Research Seminar Series: Assessing Chemical and Biological Recovery From Acid Deposition in Montane Vermont Lakes
Speakers: Sydney Diamond, MS graduate, and Mindy Morales-Williams, assistant professor, both of the University of Vermont Rubenstein School of Environment and Natural Resources
Register for the online Zoom option: https://us06web.zoom.us/webinar/register/WN_PlYBF6UZT-uj5ZPM4kzrdQ
To request a disability-related accommodation to participate in any of these programs, please contact Lake Champlain Sea Grant / Julianna White at 802-777-7017 or seagrant [at] uvm.edu (subject: Research%20seminar) no later than three weeks before your chosen date so we can assist you.
Vermont’s inland lakes are changing rapidly in response to anthropogenic disturbance pressures. While changes in water chemistry are well documented across the state, the biological response of primary producer communities to these shifts remains poorly understood. This project investigated the response of phytoplankton communities to the interacting effects of recovery from acidification and climate change in montane lakes. Researchers analyzed long-term monitoring and meteorological data in four of Vermont’s acid-impaired lakes and found that as pH and acid-neutralizing capacity has increased, so have concentrations of dissolved organic carbon (DOC) in most lakes.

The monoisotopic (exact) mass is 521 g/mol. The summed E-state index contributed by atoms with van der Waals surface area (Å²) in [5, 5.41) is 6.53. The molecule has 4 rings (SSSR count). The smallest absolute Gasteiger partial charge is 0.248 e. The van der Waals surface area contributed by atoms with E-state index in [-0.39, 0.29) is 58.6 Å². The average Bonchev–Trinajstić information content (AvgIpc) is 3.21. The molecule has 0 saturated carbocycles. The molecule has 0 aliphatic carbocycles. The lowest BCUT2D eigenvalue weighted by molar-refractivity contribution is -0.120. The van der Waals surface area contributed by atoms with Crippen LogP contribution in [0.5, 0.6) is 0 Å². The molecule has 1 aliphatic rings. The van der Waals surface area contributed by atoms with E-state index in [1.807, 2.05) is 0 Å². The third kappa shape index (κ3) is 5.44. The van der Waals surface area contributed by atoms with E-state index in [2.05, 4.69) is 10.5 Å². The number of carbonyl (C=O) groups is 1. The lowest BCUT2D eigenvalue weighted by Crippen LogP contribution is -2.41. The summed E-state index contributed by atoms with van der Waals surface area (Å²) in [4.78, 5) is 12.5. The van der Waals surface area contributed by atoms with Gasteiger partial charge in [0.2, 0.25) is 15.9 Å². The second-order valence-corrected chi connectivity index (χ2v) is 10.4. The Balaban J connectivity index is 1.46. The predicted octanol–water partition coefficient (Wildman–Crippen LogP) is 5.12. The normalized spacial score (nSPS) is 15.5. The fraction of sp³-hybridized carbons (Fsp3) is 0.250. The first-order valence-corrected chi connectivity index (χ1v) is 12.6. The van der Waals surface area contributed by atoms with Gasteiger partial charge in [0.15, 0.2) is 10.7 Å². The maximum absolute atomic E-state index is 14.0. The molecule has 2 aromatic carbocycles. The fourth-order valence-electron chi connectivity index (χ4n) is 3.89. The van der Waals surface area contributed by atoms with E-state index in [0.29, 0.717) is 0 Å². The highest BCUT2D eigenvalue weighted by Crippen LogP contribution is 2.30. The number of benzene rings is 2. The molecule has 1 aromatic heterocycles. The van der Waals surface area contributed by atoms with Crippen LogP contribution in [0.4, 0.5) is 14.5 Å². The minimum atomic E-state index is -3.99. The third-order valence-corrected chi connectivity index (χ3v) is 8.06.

To assess the biological response to these processes, they collected spring, summer, and fall phytoplankton samples in four focus ponds representing a gradient of DOC concentrations (Beaver, Big Mud, Bourn, Haystack) during ice-free seasons of 2018 and 2019. In addition to this, they reconstructed paleo-chemistry and diatom community composition in Beaver Pond from approximately 1836 to the present. Phytoplankton community composition varied seasonally within and between lakes, but was generally dominated by chrysophytes, chlorophytes, and diatoms. They found low concentrations of potentially bloom-forming cyanobacteria at all sites (Pseudanabaena spp., Microcystis spp.), but did not observe bloom events during the study period. Paleolimnological analyses indicate that the largest shift in diatom community composition has occurred over the last 30 years in Beaver Pond, but that modern assemblages are different than those present pre-acidification, suggesting a new ecological trajectory as aquatic systems face increased climate pressures.
Participants should expect approximately 30 minutes of presentation, which will be recorded, followed by a facilitated, 30-minute Q&A period.
This seminar is part of the Lake Champlain Sea Grant Seminar Series. This research effort received monetary support from the Vermont Water Resources and Lake Studies Center.
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